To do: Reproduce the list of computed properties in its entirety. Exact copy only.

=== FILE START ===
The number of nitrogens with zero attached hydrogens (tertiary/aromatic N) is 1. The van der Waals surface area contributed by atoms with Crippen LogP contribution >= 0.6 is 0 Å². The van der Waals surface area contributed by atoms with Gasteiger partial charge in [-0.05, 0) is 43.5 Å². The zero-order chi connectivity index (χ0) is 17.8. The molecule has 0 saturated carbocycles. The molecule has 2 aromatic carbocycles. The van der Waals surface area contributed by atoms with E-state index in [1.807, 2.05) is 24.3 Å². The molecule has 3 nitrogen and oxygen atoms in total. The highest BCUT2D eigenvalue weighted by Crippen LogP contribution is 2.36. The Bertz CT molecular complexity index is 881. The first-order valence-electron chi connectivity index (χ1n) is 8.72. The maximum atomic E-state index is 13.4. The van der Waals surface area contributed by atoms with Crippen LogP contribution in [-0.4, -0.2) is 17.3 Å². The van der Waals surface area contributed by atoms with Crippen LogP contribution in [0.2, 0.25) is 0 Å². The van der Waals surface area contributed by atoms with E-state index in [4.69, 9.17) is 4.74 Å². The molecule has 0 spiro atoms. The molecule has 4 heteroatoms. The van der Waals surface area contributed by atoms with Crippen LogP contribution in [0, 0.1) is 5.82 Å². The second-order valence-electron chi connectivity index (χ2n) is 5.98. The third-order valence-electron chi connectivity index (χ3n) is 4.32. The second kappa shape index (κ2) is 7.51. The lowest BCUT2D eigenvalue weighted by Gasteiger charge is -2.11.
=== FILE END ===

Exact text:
The number of nitrogens with zero attached hydrogens (tertiary/aromatic N) is 1. The van der Waals surface area contributed by atoms with Crippen LogP contribution >= 0.6 is 0 Å². The van der Waals surface area contributed by atoms with Gasteiger partial charge in [-0.05, 0) is 43.5 Å². The zero-order chi connectivity index (χ0) is 17.8. The molecule has 0 saturated carbocycles. The molecule has 2 aromatic carbocycles. The van der Waals surface area contributed by atoms with E-state index in [1.807, 2.05) is 24.3 Å². The molecule has 3 nitrogen and oxygen atoms in total. The highest BCUT2D eigenvalue weighted by Crippen LogP contribution is 2.36. The Bertz CT molecular complexity index is 881. The first-order valence-electron chi connectivity index (χ1n) is 8.72. The maximum atomic E-state index is 13.4. The van der Waals surface area contributed by atoms with Crippen LogP contribution in [-0.4, -0.2) is 17.3 Å². The van der Waals surface area contributed by atoms with Crippen LogP contribution in [0.2, 0.25) is 0 Å². The van der Waals surface area contributed by atoms with E-state index in [4.69, 9.17) is 4.74 Å². The molecule has 0 spiro atoms. The molecule has 4 heteroatoms. The van der Waals surface area contributed by atoms with Crippen LogP contribution in [0, 0.1) is 5.82 Å². The second-order valence-electron chi connectivity index (χ2n) is 5.98. The third-order valence-electron chi connectivity index (χ3n) is 4.32. The second kappa shape index (κ2) is 7.51. The lowest BCUT2D eigenvalue weighted by Gasteiger charge is -2.11.